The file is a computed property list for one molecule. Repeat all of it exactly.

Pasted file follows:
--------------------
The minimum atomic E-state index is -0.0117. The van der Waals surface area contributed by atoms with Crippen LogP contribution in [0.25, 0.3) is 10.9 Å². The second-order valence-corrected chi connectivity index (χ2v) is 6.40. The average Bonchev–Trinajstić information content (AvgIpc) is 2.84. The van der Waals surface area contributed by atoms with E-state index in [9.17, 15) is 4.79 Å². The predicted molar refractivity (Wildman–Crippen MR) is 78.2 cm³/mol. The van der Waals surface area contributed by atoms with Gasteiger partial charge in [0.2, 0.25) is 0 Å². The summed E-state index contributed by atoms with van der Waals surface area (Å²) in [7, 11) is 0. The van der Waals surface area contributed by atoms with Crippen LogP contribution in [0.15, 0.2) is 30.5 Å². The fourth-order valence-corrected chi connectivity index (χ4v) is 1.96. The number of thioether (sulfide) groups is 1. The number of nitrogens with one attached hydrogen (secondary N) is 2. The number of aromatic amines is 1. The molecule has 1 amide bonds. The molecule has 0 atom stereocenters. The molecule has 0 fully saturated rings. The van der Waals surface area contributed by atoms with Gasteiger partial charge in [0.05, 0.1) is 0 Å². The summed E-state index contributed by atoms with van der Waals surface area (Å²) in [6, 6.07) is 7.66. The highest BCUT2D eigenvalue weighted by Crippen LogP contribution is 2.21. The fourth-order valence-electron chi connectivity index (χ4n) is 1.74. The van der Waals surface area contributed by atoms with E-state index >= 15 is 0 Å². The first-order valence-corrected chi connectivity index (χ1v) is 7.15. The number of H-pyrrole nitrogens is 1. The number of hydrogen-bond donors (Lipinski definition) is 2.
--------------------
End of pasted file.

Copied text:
The minimum atomic E-state index is -0.0117. The van der Waals surface area contributed by atoms with Crippen LogP contribution in [0.25, 0.3) is 10.9 Å². The second-order valence-corrected chi connectivity index (χ2v) is 6.40. The average Bonchev–Trinajstić information content (AvgIpc) is 2.84. The van der Waals surface area contributed by atoms with E-state index in [9.17, 15) is 4.79 Å². The predicted molar refractivity (Wildman–Crippen MR) is 78.2 cm³/mol. The van der Waals surface area contributed by atoms with Gasteiger partial charge in [0.2, 0.25) is 0 Å². The summed E-state index contributed by atoms with van der Waals surface area (Å²) in [7, 11) is 0. The van der Waals surface area contributed by atoms with Crippen LogP contribution in [0.15, 0.2) is 30.5 Å². The fourth-order valence-corrected chi connectivity index (χ4v) is 1.96. The number of thioether (sulfide) groups is 1. The number of nitrogens with one attached hydrogen (secondary N) is 2. The number of aromatic amines is 1. The molecule has 1 amide bonds. The molecule has 0 atom stereocenters. The molecule has 0 fully saturated rings. The van der Waals surface area contributed by atoms with Gasteiger partial charge in [0.05, 0.1) is 0 Å². The summed E-state index contributed by atoms with van der Waals surface area (Å²) in [6, 6.07) is 7.66. The highest BCUT2D eigenvalue weighted by Crippen LogP contribution is 2.21. The fourth-order valence-electron chi connectivity index (χ4n) is 1.74. The van der Waals surface area contributed by atoms with E-state index >= 15 is 0 Å². The first-order valence-corrected chi connectivity index (χ1v) is 7.15. The number of H-pyrrole nitrogens is 1. The number of hydrogen-bond donors (Lipinski definition) is 2.